Does your body feel like it went through a vigorous work out after participating in virtual meetings all day? Is your neck and back sore from working on your computer?
Have you recently developed headaches since working from your home? Are you currently sitting on your couch reading this post on your laptop? If you answered yes to any of the above, then it’s time to talk about your at-home workstation.
Due to the pandemic, there has been an upsurge of injuries seen in physiotherapy clinics due to the sudden change of working environments. Many office workers left a cubicle with an ergonomic workstation to a makeshift home office. Sometimes this consisted of a couch office with a laptop on the lap or a kitchen table with easy access to the refrigerator. Needless to say, many people were forced to change their working environment with minimal guidance about how to create an ergonomic workstation. The result – increased injuries. The purpose of this post is to provide you with some tips to modify your workstation to reduce the risk of injury.
1. Examine your computer’s position
Take a look at your monitor, is it at eye level? If not, it would be ideal to raise your monitor to eye level. If you are working at a laptop computer, you may want to raise your laptop monitor to this level and attach an external keyboard and mouse. This can be done simply with some old text books that you no longer require or purchase a stand to support your laptop computer.
Speaking of keyboard and mouse, where are these positioned? With your shoulders relaxed, arms at your side, and your elbows bend to 90 degrees, your keyboard should be centred to your body. Your mouse should also be at this level. If you are suffering from pain from prolonged mouse usage, you may want to consider changing the sides of your mouse to the other arm. Bonus tip: you can also change the clicking fingers for the mouse in your mouse settings on the computer. If your keyboard is in a position where your elbows are not flexed at a 90 degree angle, you may want to consider purchasing a keyboard tray to attach to your tabletop or desk.
2. Adjust your chair
Look down; are you currently sitting on a portable folding chair or card table chair? You may want to reconsider your seat selection for those three hour virtual meetings. While you are seated in your chair, are your hips and knees bent to a 90 degree angle? If not, try lowering or raising yourself in the chair. Often, if you are shorter in stature, you may need to add a foot rest beneath your feet to achieve this ideal hip and knee angle. You can also add a rolled up towel behind your back as a lower back support. Most people have a bathroom towel to spare that will do the trick.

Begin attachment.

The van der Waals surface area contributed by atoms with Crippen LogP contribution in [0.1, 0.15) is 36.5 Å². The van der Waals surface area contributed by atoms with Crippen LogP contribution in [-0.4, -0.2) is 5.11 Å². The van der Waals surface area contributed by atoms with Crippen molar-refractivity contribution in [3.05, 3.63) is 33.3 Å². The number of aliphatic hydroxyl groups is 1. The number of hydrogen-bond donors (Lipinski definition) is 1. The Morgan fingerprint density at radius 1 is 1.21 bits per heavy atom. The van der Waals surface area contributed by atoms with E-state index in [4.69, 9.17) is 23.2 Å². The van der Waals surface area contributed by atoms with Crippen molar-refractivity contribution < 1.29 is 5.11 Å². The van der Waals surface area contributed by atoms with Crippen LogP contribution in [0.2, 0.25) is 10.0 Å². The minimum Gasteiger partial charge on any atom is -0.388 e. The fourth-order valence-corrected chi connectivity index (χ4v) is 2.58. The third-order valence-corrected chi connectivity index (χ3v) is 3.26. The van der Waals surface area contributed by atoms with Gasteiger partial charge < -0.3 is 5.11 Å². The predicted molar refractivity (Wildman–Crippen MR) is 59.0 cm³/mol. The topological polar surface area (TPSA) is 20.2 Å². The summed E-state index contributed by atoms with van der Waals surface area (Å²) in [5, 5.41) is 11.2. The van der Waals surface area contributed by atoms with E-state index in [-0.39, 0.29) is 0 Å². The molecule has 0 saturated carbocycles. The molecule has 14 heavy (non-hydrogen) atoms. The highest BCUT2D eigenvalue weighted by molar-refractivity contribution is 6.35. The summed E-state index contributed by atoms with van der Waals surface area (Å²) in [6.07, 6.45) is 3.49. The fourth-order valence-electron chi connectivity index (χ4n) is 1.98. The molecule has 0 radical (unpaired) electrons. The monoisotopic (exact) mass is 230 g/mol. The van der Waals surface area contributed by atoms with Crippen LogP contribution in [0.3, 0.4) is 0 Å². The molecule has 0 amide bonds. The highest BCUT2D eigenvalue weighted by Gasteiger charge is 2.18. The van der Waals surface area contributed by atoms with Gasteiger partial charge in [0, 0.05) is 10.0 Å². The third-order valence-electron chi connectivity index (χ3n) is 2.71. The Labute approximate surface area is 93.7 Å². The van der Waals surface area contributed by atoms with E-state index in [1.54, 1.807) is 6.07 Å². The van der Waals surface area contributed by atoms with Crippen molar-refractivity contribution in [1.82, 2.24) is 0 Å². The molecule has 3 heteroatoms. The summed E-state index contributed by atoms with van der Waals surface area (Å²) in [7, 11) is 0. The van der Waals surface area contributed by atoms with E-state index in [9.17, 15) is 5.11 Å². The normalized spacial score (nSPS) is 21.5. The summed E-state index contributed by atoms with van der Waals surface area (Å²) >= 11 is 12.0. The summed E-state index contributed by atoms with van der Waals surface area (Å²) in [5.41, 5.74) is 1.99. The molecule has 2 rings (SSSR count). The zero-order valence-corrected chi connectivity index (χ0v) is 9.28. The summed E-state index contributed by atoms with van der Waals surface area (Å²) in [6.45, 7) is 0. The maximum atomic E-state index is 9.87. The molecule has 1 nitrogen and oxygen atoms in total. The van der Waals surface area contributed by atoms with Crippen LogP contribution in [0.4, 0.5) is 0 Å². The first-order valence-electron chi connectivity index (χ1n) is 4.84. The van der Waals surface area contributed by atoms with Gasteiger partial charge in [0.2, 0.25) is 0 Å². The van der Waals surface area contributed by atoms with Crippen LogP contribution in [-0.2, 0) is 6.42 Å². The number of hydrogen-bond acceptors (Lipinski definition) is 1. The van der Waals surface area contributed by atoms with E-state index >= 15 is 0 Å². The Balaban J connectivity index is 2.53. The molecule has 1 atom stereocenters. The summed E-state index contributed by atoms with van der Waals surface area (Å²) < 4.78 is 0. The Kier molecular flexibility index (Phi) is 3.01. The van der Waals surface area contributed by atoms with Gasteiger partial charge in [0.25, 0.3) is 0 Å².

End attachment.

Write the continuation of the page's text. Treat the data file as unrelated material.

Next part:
If you have an office chair, does your armchair have arm rests? If so, can you adjust them so you are able to rest your forearms on them while keeping your shoulders relaxed and at your side? Does your seat have a tilt feature? If your chair has a seat tilt feature, feel free to play around with the seat tilt throughout the day. This will change the position of your pelvis and keep your body moving through different positions so you are in one sustained posture all day.
Check out your seat depth. Ensure that you have a few finger breadths from the back of your knee to the seat edge. It is a good idea to avoid prolonged sustained pressures on the back of your knees.
3. Check on yourself and your workstation
The items that you use the most throughout the day should be within arms reach. This will avoid repetitive over reaching movements. For example, you may want to keep any cellular phones, stationary and paperwork frequently used within arms reach.
Finally the user: You. Ensure that you are getting up frequently throughout the day. It is a good idea to move around a few times throughout the hour. Go grab a glass of water. Stand up and reach over your head and behind your back a few times. Perform some shoulder and neck circles. Try not to sit in one position for many hours on end. We are creatures that thrive on movement.
If your body is feeling the long term effects of working at a desk or improper workstation, seek out a CAMPT certified physiotherapist who can assist you with some daily exercises to perform as well as provide additional and personalized workstation tips.
About Rachel Onishi
Rachel Onishi is a physiotherapist and an avid blogger. She enjoys putting a lighter touch on life’s daily challenges. She is a life long learner, which has lead her to become a CAMPT-certified physiotherapist. When she’s not at the clinic, you can catch her outdoors hiking in the trails, on the baseball diamond, or out on the slopes. Find out more about Rachel at ISM Rehab or on Instagram.